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Sometimes I Wish That It Would Rain Here

Sunday, May 13, 2007

conceptual HCI

a couple weeks ago, I was in a workshop at CHI on HCI and New Media Arts focusing on methods and evaluation. the whole thing was very interesting and brought out some interesting tensions between what it means to evaluate HCI and what it means to evaluate art. one of the more interesting notions that came up drew on the notion of conceptual art to ask if something similar could exist in HCI. could you have conceptual HCI, or a conceptual UI, that wasn't just bad HCI?

the one example of which I thought was a click-free interface called don't click it (thanks Matt), that is, a GUI where one doesn't click at all. if there is such a thing as conceptual HCI, this probably comes pretty close. I don't know if it could ever work on a large scale, but the whole point of rethinking the modality of point-and-click interfaces to just a point interface is, I think, a potentially useful one. in a point-only interface, what other interesting methods of interaction might you have? does this possibly open up more space for gestural inputs? are there existing devices that don't offer an input analogous to clicking that could benefit from such a framing?

if something can get us thinking along lines like these, I suspect it qualifies as conceptual HCI.

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2 Comments:

  • I've seen "don't click it" before... it's a neat experiment, but it doesn't work for compulsive/erratic mousers like myself. I accidentally voted "no" on their poll before realizing what I was doing.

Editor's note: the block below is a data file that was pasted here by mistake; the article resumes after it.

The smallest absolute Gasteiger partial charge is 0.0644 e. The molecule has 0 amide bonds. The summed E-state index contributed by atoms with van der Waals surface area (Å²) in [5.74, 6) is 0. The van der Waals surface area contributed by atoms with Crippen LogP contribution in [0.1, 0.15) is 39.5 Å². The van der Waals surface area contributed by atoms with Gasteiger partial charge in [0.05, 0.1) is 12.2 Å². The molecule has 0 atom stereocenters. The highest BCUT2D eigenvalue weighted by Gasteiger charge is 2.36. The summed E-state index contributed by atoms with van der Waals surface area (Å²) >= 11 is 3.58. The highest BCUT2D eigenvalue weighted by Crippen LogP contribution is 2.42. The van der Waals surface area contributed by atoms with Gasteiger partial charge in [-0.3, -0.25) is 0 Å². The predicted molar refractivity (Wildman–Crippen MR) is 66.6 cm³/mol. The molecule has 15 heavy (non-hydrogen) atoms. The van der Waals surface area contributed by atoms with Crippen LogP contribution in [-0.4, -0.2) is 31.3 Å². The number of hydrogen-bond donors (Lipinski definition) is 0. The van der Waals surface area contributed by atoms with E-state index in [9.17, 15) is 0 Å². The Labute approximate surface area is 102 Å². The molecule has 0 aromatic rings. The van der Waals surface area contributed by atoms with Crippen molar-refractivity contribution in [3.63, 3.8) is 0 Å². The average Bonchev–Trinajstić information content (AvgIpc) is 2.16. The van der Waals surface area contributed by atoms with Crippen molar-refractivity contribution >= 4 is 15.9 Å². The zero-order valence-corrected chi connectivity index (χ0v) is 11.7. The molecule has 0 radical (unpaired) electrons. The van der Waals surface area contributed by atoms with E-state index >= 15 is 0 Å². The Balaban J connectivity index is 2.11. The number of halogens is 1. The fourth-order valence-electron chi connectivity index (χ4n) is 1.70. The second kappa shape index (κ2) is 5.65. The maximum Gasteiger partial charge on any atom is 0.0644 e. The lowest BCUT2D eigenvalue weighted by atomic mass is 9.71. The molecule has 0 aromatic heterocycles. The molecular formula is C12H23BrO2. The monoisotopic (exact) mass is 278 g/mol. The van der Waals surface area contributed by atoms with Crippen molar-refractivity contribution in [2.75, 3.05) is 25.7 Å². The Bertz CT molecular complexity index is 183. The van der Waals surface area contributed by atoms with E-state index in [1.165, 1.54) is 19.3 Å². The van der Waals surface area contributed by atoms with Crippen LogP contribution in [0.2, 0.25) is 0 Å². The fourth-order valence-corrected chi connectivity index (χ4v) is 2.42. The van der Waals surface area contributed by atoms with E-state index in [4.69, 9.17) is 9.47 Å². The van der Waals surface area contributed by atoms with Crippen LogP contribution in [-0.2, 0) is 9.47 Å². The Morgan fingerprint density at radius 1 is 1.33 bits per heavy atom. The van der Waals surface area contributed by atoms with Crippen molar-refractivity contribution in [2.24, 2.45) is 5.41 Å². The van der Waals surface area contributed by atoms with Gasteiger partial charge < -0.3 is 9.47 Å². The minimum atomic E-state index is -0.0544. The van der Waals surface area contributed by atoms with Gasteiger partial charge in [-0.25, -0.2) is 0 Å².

I think the ideas in Jef Raskin's book might fall under "conceptual HCI" and probably Aza Raskin's follow-up work (though I don't know too much about it).

    BTW, I saw your paper at CHI and liked it. (I have similar thoughts, as you might imagine from the name of my blog.)

    By Anonymous Kevin Arthur, at Monday, May 14, 2007 6:26:00 PM  

  • kevin,

    thanks, glad you enjoyed the talk.

    I'm not sure if the Raskins' work would fall under the umbrella of conceptual HCI, largely because the workshop participants put forth the notion more as a means of thought provocation and less as a useful categorization of existing work.

    I'm also glad to hear that others are questioning the technological panacea. it only made sense that others would have similar thoughts, and I wrote the paper not because I thought it was an incredibly original idea, but rather because it's an important idea about which our community needs to have a discussion. building these sorts of self-reflective measures into the design process is an integral part of engendering that discussion. it's also important when someone asks, "what are the implications for design based on your study?" that it be permissible to respond, "none, a technological intervention would be inappropriate or potentially even harmful."

    By Blogger Jystar, at Tuesday, May 15, 2007 11:21:00 PM  

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